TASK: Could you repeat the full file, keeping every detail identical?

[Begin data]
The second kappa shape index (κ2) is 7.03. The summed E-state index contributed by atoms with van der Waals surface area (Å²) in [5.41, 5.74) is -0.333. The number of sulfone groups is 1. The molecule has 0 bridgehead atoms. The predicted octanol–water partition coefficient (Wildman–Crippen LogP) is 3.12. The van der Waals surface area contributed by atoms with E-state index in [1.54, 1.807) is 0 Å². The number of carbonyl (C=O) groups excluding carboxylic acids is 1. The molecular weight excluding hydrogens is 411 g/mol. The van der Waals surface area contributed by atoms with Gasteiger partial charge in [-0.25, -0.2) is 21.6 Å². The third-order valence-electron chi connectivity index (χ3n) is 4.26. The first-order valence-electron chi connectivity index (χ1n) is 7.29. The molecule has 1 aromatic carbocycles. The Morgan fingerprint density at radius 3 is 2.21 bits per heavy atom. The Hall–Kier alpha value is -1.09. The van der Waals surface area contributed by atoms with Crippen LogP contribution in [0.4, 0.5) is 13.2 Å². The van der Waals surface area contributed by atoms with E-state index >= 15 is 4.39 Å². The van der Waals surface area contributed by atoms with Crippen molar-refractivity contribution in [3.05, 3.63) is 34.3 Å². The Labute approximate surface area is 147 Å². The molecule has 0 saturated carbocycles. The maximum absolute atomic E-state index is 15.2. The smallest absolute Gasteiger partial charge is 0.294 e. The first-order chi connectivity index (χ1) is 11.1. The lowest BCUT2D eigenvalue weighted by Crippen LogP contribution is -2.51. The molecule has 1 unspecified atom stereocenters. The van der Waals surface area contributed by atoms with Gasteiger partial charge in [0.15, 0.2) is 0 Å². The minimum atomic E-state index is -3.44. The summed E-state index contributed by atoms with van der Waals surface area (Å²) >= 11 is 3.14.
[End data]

The second kappa shape index (κ2) is 7.03. The summed E-state index contributed by atoms with van der Waals surface area (Å²) in [5.41, 5.74) is -0.333. The number of sulfone groups is 1. The molecule has 0 bridgehead atoms. The predicted octanol–water partition coefficient (Wildman–Crippen LogP) is 3.12. The van der Waals surface area contributed by atoms with E-state index in [1.54, 1.807) is 0 Å². The number of carbonyl (C=O) groups excluding carboxylic acids is 1. The molecular weight excluding hydrogens is 411 g/mol. The van der Waals surface area contributed by atoms with Gasteiger partial charge in [-0.25, -0.2) is 21.6 Å². The third-order valence-electron chi connectivity index (χ3n) is 4.26. The first-order valence-electron chi connectivity index (χ1n) is 7.29. The molecule has 1 aromatic carbocycles. The Morgan fingerprint density at radius 3 is 2.21 bits per heavy atom. The Hall–Kier alpha value is -1.09. The van der Waals surface area contributed by atoms with Crippen LogP contribution in [0.4, 0.5) is 13.2 Å². The van der Waals surface area contributed by atoms with E-state index >= 15 is 4.39 Å². The van der Waals surface area contributed by atoms with Crippen molar-refractivity contribution in [3.05, 3.63) is 34.3 Å². The Labute approximate surface area is 147 Å². The molecule has 0 saturated carbocycles. The maximum absolute atomic E-state index is 15.2. The smallest absolute Gasteiger partial charge is 0.294 e. The first-order chi connectivity index (χ1) is 11.1. The lowest BCUT2D eigenvalue weighted by Crippen LogP contribution is -2.51. The molecule has 1 unspecified atom stereocenters. The van der Waals surface area contributed by atoms with Gasteiger partial charge in [0.15, 0.2) is 0 Å². The minimum atomic E-state index is -3.44. The summed E-state index contributed by atoms with van der Waals surface area (Å²) >= 11 is 3.14.